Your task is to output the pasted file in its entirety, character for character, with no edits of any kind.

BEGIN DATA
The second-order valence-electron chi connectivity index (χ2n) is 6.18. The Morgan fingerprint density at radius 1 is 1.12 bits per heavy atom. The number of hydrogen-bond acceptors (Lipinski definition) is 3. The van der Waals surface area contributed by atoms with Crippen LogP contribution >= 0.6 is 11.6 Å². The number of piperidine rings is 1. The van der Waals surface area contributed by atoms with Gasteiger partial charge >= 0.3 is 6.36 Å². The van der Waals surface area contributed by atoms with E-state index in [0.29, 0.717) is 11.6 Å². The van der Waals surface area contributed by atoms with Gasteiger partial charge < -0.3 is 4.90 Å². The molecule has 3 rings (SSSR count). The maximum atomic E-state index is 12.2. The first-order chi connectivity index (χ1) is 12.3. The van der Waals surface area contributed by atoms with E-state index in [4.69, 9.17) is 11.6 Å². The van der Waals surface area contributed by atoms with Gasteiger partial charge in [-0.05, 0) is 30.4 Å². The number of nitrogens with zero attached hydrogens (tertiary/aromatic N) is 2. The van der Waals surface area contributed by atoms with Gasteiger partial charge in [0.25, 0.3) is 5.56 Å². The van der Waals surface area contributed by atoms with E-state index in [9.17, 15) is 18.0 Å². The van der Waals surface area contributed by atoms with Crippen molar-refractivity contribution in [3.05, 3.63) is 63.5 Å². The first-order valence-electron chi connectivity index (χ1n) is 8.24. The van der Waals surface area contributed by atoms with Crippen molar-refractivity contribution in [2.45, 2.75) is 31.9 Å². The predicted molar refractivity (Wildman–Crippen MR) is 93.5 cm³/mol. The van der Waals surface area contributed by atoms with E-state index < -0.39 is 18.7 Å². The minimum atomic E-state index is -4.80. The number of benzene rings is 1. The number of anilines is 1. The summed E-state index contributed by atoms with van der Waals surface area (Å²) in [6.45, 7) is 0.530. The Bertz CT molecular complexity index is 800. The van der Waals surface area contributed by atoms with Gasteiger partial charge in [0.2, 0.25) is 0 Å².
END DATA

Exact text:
The second-order valence-electron chi connectivity index (χ2n) is 6.18. The Morgan fingerprint density at radius 1 is 1.12 bits per heavy atom. The number of hydrogen-bond acceptors (Lipinski definition) is 3. The van der Waals surface area contributed by atoms with Crippen LogP contribution >= 0.6 is 11.6 Å². The number of piperidine rings is 1. The van der Waals surface area contributed by atoms with Gasteiger partial charge >= 0.3 is 6.36 Å². The van der Waals surface area contributed by atoms with E-state index in [0.29, 0.717) is 11.6 Å². The van der Waals surface area contributed by atoms with Gasteiger partial charge < -0.3 is 4.90 Å². The molecule has 3 rings (SSSR count). The maximum atomic E-state index is 12.2. The first-order chi connectivity index (χ1) is 12.3. The van der Waals surface area contributed by atoms with E-state index in [4.69, 9.17) is 11.6 Å². The van der Waals surface area contributed by atoms with Gasteiger partial charge in [-0.05, 0) is 30.4 Å². The number of nitrogens with zero attached hydrogens (tertiary/aromatic N) is 2. The van der Waals surface area contributed by atoms with Gasteiger partial charge in [0.25, 0.3) is 5.56 Å². The van der Waals surface area contributed by atoms with E-state index in [9.17, 15) is 18.0 Å². The van der Waals surface area contributed by atoms with Crippen molar-refractivity contribution in [3.05, 3.63) is 63.5 Å². The first-order valence-electron chi connectivity index (χ1n) is 8.24. The van der Waals surface area contributed by atoms with Crippen molar-refractivity contribution in [2.45, 2.75) is 31.9 Å². The predicted molar refractivity (Wildman–Crippen MR) is 93.5 cm³/mol. The van der Waals surface area contributed by atoms with E-state index < -0.39 is 18.7 Å². The minimum atomic E-state index is -4.80. The number of benzene rings is 1. The number of anilines is 1. The summed E-state index contributed by atoms with van der Waals surface area (Å²) in [6.45, 7) is 0.530. The Bertz CT molecular complexity index is 800. The van der Waals surface area contributed by atoms with Gasteiger partial charge in [0.2, 0.25) is 0 Å².